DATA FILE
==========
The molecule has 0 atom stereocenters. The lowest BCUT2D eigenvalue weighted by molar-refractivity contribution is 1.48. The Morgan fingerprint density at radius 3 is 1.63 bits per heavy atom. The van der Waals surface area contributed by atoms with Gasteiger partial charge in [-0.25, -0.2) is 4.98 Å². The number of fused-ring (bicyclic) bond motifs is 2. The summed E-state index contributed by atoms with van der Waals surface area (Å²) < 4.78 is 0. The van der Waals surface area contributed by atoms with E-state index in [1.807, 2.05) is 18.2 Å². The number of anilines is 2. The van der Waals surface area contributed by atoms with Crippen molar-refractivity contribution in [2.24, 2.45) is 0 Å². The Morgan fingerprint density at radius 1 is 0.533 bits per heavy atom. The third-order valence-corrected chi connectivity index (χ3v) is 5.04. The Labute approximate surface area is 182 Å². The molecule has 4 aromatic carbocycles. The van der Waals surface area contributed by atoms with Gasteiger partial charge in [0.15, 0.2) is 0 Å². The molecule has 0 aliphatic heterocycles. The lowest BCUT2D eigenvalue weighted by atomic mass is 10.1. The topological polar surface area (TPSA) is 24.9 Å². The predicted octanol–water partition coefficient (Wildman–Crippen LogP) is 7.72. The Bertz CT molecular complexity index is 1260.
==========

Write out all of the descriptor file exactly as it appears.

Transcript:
The molecule has 0 atom stereocenters. The lowest BCUT2D eigenvalue weighted by molar-refractivity contribution is 1.48. The Morgan fingerprint density at radius 3 is 1.63 bits per heavy atom. The van der Waals surface area contributed by atoms with Gasteiger partial charge in [-0.25, -0.2) is 4.98 Å². The number of fused-ring (bicyclic) bond motifs is 2. The summed E-state index contributed by atoms with van der Waals surface area (Å²) < 4.78 is 0. The van der Waals surface area contributed by atoms with E-state index in [1.807, 2.05) is 18.2 Å². The number of anilines is 2. The van der Waals surface area contributed by atoms with Crippen molar-refractivity contribution in [2.24, 2.45) is 0 Å². The Morgan fingerprint density at radius 1 is 0.533 bits per heavy atom. The third-order valence-corrected chi connectivity index (χ3v) is 5.04. The Labute approximate surface area is 182 Å². The molecule has 4 aromatic carbocycles. The van der Waals surface area contributed by atoms with Gasteiger partial charge in [0.15, 0.2) is 0 Å². The molecule has 0 aliphatic heterocycles. The lowest BCUT2D eigenvalue weighted by atomic mass is 10.1. The topological polar surface area (TPSA) is 24.9 Å². The predicted octanol–water partition coefficient (Wildman–Crippen LogP) is 7.72. The Bertz CT molecular complexity index is 1260.